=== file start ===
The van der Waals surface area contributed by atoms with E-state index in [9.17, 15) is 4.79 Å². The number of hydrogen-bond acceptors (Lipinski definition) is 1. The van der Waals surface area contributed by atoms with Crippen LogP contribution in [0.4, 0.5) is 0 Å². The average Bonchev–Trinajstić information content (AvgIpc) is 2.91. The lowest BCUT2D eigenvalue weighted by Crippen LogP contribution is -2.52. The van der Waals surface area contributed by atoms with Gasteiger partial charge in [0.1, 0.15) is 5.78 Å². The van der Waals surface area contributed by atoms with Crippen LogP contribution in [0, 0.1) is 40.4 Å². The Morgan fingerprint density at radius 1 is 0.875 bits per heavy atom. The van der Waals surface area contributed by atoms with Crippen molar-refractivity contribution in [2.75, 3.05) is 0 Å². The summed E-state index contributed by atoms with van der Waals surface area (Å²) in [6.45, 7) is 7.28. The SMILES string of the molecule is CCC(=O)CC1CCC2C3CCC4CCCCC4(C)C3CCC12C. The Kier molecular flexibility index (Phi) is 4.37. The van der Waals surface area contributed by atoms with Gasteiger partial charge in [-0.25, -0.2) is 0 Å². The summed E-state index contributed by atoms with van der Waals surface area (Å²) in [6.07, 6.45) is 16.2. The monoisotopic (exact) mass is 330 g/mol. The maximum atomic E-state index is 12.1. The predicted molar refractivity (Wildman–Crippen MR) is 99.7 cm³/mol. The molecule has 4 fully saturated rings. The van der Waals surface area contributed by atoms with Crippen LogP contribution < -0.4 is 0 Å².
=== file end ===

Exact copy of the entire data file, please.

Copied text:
The van der Waals surface area contributed by atoms with E-state index in [9.17, 15) is 4.79 Å². The number of hydrogen-bond acceptors (Lipinski definition) is 1. The van der Waals surface area contributed by atoms with Crippen LogP contribution in [0.4, 0.5) is 0 Å². The average Bonchev–Trinajstić information content (AvgIpc) is 2.91. The lowest BCUT2D eigenvalue weighted by Crippen LogP contribution is -2.52. The van der Waals surface area contributed by atoms with Gasteiger partial charge in [0.1, 0.15) is 5.78 Å². The van der Waals surface area contributed by atoms with Crippen LogP contribution in [0, 0.1) is 40.4 Å². The Morgan fingerprint density at radius 1 is 0.875 bits per heavy atom. The van der Waals surface area contributed by atoms with Crippen molar-refractivity contribution in [2.75, 3.05) is 0 Å². The summed E-state index contributed by atoms with van der Waals surface area (Å²) in [6.45, 7) is 7.28. The SMILES string of the molecule is CCC(=O)CC1CCC2C3CCC4CCCCC4(C)C3CCC12C. The Kier molecular flexibility index (Phi) is 4.37. The van der Waals surface area contributed by atoms with Gasteiger partial charge in [-0.25, -0.2) is 0 Å². The summed E-state index contributed by atoms with van der Waals surface area (Å²) in [6.07, 6.45) is 16.2. The monoisotopic (exact) mass is 330 g/mol. The maximum atomic E-state index is 12.1. The predicted molar refractivity (Wildman–Crippen MR) is 99.7 cm³/mol. The molecule has 4 fully saturated rings. The van der Waals surface area contributed by atoms with Crippen LogP contribution < -0.4 is 0 Å².